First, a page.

In Reverence to Two Hawks Who Guided Me

Brown GoshawkIn the first year that I started UniGuide, there was always a pull for me to go back to a more “stable” existence of a full-time job with a tech company. At least I would be getting a regular paycheck.

One day, during a period like too many others, when I was living on a financial razor’s edge that threatened homelessness, I took my dog, Roo, for a walk at Lands End to clear my head.

My fears about striking out on my own, starting a blog, and not working in a traditional way were overwhelming. I could barely function I was so full of self-doubt.

Lands End is one of my favorite places in San Francisco. Located on the northwest perimeter of the city, it’s part of the Golden Gate National Recreation Area. To me, it’s a sacred place in an otherwise bustling city because humans have, for the most part, left it alone.

View of the Pacific Ocean from Lands End, San Francisco. Photo: MCSel.

Along the Cliff’s Edge

At Lands End, there’s a meandering trail, which used to be train tracks at the turn of the century. Victorian-era sightseers would ride on the Ferries and Cliff Steam Line out to the coast. There, they would take a ride that wound along the steep cliffs overlooking the Pacific Ocean to the place where part of the sea funnels into San Francisco Bay.

Strolling along this trail with my dog, Roo, on a beautiful May morning, I was asking myself if I’m crazy.

Maybe I should shift gears, I thought. Maybe I should do something different. Things weren’t going the way I thought they would. Shouldn’t things be happening faster? Who am I fooling? Should I give this up? Should I call so-and-so in my network and try to get a full-time job somewhere? My thoughts were all over the place, and none of them were pleasant.

I paused to wait for Roo, who was taking her time sniffing things. Gazing across the water to Marin Headlands in the distance, I noticed a hawk hovering at eye-level. Only, she wasn’t moving at all. Her wings were wide, yet she was completely still. She was riding the air current in complete stillness. Floating motionless in the sky, she was in a state of grace, of divine homeostasis. She hovered there as I gazed at her, and time stood still.


As I watched her, a voice in my head said, “Stay the course. No change. Stay the course. You are on the edge, but you will fly.” A feeling came over me that the wind was holding me up too. I experienced a moment of sublime peace watching her.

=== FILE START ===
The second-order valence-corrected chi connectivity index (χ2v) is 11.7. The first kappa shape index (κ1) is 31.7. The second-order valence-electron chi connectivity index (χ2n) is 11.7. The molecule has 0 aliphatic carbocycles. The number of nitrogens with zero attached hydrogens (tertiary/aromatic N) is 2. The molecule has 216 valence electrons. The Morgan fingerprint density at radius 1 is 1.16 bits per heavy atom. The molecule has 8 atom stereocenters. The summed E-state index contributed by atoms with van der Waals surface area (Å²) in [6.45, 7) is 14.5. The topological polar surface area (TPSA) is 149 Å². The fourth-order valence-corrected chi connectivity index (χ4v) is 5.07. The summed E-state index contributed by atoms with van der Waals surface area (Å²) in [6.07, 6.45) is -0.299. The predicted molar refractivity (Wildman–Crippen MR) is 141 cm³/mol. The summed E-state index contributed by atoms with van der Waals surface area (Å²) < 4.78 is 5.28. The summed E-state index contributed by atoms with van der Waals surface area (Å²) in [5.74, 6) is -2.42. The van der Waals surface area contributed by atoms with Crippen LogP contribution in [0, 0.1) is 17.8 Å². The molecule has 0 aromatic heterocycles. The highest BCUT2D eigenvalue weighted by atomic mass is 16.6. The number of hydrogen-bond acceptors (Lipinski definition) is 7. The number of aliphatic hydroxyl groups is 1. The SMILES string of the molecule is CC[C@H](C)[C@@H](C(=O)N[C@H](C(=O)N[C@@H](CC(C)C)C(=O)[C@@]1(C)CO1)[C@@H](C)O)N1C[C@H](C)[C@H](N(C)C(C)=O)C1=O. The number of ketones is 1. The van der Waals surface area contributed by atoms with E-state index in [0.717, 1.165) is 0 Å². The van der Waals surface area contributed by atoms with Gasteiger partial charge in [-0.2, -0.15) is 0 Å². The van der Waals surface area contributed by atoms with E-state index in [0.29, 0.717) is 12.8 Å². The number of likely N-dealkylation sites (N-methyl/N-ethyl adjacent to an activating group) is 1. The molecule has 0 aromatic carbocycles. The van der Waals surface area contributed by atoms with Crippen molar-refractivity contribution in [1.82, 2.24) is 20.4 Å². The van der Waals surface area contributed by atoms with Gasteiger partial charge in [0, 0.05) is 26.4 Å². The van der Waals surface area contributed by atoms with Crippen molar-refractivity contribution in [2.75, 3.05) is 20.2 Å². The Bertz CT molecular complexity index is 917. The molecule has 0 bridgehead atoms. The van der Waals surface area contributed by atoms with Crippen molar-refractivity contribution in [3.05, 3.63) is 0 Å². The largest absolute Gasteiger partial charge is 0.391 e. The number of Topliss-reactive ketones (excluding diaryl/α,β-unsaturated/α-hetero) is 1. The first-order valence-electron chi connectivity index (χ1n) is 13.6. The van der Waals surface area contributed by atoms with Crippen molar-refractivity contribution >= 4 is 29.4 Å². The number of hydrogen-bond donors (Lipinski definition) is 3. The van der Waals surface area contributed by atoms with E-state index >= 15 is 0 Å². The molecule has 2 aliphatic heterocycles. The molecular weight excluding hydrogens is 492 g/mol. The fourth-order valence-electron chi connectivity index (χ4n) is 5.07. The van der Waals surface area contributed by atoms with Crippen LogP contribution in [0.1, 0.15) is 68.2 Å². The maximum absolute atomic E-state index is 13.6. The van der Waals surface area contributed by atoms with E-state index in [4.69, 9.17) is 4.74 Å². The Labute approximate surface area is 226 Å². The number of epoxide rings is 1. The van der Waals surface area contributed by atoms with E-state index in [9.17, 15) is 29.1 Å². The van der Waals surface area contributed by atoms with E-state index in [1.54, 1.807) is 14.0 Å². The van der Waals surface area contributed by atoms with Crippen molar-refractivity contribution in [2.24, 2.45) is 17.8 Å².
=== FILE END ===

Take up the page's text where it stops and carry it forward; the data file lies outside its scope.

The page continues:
The Cooper’s Hawk

When I was in my 20s, I was on another walk, this time with the dog I had before Roo, whose name was Jojo. We were in my old neighborhood in Berkeley. Jojo paused at a bush and whimpered. Unlike Roo, who had super strong prey drive, Jojo was a gentle soul. I went to see what she was looking at, and through the branches, I saw a Cooper’s hawk standing on the ground.

Out of his element, he was clearly injured. At first, I wasn’t sure what to do. Then I remembered hearing about a bird rescue facility in Berkeley, so, I called them. A biologist who worked there came out and, wearing thick gloves that went up to her armpits, she was able to capture the hawk and bring him back to their facility.

They called me later that day to tell me that the hawk had a compound fracture in his wing and could not be rehabilitated, so they put him down.

I expressed my regret to the volunteer at the center, ‘God, I feel so badly for him.’

She said, “Try not to feel bad. You lessened his suffering.”

Cooper's Hawk
Cooper’s hawk. Photo: Patrick Doheny.

Since that day in Berkeley, hawks have always been special to me. So, seeing the Lands End hawk hovering in stillness had a profound effect on me.

Of course, these two hawks did not exist to give me signs. They existed in their own right, sentient beings on their own souls’ journeys. Yet, when I saw them, I experienced them on a multitude of levels. On one level, as a human being seeing a fascinating bird. And on another, I felt they were guides in my soul’s journey here on Earth.

Throughout history, animals have meant many things to human beings. They have held powerful symbolic meaning to us, they have taught us about our world and ourselves. And we have treated them with both reverence and sadistic abuse. This post, and the posts I plan to write about spirit animals, will be about reverence. And in today’s world, I hope that my readers share this reverence and that it translates to protection.

I understand why people want to wear jewelry or t-shirts that have their favorite animals on them. Or why we want selfies with wild animals. And I understand why the idea of spirit animals resonates with so many of us – it’s a powerful kinship. I only hope that we can do a better job of turning our fascination with animals and this feeling of spiritual connection with them into meaningful action that protects them and allows them to live out their lives in freedom.

I think that nature and animals have so many of the answers we seek. It’s just a matter of being respectful and attentive.

Kristen M. Stanton

Hello. Thanks for visiting UniGuide. My name is Kristen and I started UniGuide as a tribute to nature, animals, and spiritual exploration. I hope you enjoy your experience here!